Thomas Carlyle (1795-1881), a Victorian writer of fiery contradictions and angry satire, is known for hero worship. In his Lecture on Heroes, he describes ideal political leaders as
The Commander over Men; he to whose will our wills are to be subordinated, and loyally surrender themselves, and find their welfare in doing so, may be reckoned the most important of Great Men.
Along with Machiavelli’s The Prince, this sounds like the handbook behind Donald Trump’s strong man rhetoric. Try a search of his Twitter account with the keyword “weakness.”
He is presenting himself as the strong alternative, the “great man” in Carlyle’s terms that we “surrender” ourselves to for the sake of our welfare. Politico recently ran an article on Mathew MacWilliams’ research that the defining characteristic of Trump supporters is a tendency toward authoritarianism. Perhaps it comes as no surprise that Carlyle defined democracy as the “despair of finding any Heroes to govern you, and contented putting up with the want of them.”
However, there is a deeper level to Carlyle’s political theory than the thoughtless tweets of a reality TV star. In Past and Present, Carlyle looks to the medieval period to understand the political and economic problems of England in 1842. He directs us to the restoration of a particular monastery (now in ruins) as a model counter to what Richard Altick describes in his introduction as the fragmentation of “the brotherhood of men into millions of atoms” with each person’s “value reckoned solely by the contribution he could make to the nation’s material wealth.”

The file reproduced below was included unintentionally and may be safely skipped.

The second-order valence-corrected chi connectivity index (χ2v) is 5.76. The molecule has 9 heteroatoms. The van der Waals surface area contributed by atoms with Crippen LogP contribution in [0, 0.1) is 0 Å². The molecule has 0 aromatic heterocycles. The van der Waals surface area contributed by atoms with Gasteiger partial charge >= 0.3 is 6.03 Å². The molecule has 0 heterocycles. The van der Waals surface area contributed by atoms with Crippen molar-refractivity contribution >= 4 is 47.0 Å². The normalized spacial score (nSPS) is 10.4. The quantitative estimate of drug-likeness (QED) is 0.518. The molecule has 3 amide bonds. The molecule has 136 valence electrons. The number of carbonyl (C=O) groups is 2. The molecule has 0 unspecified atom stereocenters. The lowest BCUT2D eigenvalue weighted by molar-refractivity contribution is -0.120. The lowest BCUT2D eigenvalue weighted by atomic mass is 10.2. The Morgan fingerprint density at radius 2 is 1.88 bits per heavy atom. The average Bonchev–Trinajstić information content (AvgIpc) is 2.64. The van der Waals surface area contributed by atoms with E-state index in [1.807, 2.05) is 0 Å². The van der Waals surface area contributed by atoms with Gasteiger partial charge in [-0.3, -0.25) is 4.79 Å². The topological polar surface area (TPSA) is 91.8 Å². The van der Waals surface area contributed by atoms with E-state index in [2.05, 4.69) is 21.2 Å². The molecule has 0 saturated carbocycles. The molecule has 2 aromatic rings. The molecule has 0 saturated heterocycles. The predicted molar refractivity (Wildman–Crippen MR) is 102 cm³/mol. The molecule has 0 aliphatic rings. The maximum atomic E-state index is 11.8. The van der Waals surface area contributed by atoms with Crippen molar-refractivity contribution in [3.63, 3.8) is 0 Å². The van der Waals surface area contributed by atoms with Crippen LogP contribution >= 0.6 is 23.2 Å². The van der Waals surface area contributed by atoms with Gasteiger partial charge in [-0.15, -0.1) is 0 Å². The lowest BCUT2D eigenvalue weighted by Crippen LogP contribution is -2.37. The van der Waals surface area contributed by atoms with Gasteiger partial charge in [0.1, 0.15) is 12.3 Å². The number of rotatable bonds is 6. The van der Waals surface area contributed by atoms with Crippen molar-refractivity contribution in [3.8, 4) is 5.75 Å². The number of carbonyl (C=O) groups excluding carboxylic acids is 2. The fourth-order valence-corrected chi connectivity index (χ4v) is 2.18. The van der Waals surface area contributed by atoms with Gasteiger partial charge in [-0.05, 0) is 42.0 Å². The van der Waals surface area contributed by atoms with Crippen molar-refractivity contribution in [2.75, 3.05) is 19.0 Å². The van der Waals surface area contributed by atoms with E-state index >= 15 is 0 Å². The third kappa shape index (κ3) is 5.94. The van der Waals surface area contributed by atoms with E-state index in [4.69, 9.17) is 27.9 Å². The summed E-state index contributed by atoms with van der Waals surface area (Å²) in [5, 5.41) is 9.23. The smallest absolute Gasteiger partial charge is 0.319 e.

Yes, Carlyle does propose hero worship, but in Past and Present we see a further development. For Carlyle, heroic leadership requires heroic citizens with each becoming “a faithful discerning soul.” The underlying basis of hero worship is not so much the individual Hero-king, but “first of all, by being ourselves of heroic mind. A whole world of Heroes.”
This may help explain why the poet of American democracy, Walt Whitman, wrote of Carlyle as “a Democrat in that enlarged sense which we would fain see [in] more men Democrats” (see Containing Multitudes). Of course, Whitman did struggle with Carlyle’s “reactionary doctrines, fears, [and] scornful analysis of democracy,” but Whitman’s open-armed epic, “Song of Myself,” works to heal the same fragmentation of “the brotherhood of men into millions of atoms:”
I celebrate myself,
And what I assume you shall assume,
For every atom belonging to me as good belongs to you.
And if we really want to make America great, then that is the same stance we need to adopt. Not walls or subservient attachment to a strong man, but the heroic-minded celebration of the goodness of others.